More than 200 fruit bats have invaded Colac Botanic Gardens leaving gardeners concerned about the impact on historic trees if the unwelcome visitors take up permanent residency.
The unprecedented arrival of the bats, formally known as grey-headed flying foxes, has worried Colac Otway Shire Council’s head gardener Laurence Towers and Friends of the Gardens’ Helen Paatsch.
Colonies of mega bats have caused problems for managers of the Melbourne and Geelong botanic gardens for years, and are known to breed in Melbourne and Bendigo gardens.
But Mr Towers and Mrs Paatsch, who has written a history of the 101-year-old botanic gardens, say they have never seen the flying foxes, which are protected native animals, in the Colac gardens before.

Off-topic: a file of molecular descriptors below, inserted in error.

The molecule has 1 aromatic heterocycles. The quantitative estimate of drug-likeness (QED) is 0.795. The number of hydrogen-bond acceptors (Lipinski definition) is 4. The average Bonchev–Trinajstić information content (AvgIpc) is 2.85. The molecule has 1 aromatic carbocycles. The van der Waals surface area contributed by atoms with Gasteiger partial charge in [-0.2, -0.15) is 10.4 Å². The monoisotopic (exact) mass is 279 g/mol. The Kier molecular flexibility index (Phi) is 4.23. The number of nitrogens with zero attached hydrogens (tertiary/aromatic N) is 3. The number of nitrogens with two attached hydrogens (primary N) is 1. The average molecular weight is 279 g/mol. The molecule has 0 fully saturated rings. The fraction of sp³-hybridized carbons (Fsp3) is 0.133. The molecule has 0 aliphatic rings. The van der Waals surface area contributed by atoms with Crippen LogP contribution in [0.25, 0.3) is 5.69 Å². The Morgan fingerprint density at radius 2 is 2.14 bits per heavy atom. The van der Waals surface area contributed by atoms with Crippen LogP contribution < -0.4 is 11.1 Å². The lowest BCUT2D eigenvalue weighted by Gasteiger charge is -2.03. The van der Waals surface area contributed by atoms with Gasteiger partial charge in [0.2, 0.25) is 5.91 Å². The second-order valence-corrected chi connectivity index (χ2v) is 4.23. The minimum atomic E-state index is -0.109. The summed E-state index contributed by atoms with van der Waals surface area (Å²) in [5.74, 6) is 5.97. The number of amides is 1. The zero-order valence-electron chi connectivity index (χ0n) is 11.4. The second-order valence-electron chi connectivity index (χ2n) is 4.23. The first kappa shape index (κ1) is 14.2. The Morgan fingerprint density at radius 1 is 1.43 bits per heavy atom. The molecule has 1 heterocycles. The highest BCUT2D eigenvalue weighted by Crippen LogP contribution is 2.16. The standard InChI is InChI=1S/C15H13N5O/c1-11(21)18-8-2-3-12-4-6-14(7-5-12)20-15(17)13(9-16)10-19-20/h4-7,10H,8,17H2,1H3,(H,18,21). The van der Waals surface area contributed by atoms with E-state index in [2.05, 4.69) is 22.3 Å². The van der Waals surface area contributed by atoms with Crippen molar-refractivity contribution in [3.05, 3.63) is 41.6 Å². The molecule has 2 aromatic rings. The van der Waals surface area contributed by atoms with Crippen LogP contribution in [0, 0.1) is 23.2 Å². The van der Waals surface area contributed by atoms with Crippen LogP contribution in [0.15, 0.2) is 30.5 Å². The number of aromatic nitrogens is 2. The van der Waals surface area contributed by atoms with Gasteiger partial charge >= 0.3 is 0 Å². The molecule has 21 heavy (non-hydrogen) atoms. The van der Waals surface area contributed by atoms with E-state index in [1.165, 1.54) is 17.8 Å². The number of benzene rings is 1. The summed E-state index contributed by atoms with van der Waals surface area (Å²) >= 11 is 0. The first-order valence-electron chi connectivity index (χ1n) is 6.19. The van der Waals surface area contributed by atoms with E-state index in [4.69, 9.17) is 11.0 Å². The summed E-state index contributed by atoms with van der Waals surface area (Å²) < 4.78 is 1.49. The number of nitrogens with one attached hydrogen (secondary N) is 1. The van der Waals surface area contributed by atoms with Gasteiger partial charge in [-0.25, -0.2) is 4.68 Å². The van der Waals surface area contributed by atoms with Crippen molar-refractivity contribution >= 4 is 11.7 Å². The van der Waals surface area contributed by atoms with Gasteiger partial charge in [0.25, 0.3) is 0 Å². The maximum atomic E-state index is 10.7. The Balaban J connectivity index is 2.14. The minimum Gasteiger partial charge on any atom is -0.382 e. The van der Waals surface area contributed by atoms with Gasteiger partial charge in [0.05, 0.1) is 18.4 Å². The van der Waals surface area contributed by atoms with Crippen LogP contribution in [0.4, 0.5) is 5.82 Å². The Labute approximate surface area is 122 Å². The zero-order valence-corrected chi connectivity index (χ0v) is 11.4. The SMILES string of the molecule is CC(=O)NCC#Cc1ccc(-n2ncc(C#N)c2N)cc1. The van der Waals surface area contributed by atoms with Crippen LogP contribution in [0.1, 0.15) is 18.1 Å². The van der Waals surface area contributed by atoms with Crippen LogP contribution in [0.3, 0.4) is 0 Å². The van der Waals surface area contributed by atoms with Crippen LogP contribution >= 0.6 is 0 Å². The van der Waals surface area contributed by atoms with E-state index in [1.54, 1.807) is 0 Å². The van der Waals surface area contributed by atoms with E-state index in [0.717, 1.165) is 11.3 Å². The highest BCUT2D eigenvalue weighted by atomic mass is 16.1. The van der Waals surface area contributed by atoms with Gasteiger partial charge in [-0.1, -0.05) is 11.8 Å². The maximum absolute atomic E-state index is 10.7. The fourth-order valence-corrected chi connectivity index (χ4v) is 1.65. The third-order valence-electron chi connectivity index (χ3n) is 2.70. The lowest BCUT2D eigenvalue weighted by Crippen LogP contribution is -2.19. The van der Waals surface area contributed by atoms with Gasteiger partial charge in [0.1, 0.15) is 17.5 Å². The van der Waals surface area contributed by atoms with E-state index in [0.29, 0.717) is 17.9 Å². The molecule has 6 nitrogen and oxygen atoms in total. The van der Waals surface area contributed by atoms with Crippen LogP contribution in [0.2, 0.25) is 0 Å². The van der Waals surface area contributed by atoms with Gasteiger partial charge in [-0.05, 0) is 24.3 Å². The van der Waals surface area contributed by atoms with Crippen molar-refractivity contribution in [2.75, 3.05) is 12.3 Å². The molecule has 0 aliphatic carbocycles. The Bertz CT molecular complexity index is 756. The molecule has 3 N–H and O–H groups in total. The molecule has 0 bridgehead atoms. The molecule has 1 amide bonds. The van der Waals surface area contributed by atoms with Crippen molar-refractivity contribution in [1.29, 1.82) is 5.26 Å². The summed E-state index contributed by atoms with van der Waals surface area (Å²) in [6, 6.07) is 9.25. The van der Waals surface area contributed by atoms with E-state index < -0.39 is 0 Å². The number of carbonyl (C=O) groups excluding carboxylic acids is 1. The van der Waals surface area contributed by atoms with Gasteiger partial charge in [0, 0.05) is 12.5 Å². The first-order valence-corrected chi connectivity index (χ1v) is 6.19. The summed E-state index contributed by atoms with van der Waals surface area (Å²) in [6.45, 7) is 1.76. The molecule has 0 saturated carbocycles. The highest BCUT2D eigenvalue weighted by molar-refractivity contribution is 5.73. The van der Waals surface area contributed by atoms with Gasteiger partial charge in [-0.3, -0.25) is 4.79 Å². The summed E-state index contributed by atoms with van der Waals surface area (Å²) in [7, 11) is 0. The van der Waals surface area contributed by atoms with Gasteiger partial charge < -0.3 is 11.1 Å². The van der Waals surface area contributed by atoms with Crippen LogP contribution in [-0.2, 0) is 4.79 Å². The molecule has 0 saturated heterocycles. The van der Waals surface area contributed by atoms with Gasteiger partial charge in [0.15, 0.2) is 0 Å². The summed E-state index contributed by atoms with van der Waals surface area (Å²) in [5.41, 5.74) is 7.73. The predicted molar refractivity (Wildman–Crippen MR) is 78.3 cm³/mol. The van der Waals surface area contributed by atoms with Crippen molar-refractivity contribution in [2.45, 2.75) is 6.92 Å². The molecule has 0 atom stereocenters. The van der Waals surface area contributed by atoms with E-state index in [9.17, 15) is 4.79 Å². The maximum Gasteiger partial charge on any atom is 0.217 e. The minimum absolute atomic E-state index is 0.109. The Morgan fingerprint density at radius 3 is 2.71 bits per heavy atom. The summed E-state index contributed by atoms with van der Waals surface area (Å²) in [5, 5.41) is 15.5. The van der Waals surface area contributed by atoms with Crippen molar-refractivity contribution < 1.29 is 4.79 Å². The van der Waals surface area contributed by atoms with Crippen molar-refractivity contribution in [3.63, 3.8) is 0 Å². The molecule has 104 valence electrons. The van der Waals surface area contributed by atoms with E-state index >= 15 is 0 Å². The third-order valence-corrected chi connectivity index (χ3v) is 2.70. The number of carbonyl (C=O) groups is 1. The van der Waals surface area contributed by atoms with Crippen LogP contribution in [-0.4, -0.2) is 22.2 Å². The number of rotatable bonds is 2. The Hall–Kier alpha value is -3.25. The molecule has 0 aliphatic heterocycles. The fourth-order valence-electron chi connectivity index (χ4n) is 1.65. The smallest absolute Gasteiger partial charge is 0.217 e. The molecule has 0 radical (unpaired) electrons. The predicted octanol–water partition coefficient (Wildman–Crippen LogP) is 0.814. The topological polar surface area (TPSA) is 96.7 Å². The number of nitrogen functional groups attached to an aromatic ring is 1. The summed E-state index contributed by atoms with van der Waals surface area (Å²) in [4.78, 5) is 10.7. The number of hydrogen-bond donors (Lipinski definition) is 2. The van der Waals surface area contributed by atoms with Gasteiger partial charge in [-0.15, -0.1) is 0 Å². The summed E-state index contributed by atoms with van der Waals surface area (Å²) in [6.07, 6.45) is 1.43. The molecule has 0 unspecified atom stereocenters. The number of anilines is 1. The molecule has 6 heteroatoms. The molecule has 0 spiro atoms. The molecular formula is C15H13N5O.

“About 50 arrived last week and now there are over 200,” Mr Towers said.
“I’m a bit concerned because they’ve been perching in the pin oaks during the day and I’ve been noticing a lot of branches underneath.
“They’re not eating the leaves, they must just like perching in fairly high trees but I’m worried the trees won’t cope and will start to deteriorate.
“I hope they’re not going to stay, because they might start breeding and they’ll leave their young perched in the trees,” he said.
“I have noticed the mower disturbs them during the day so I hope they decide they’re not getting any sleep and move on.”
For the full story see today’s Colac Herald.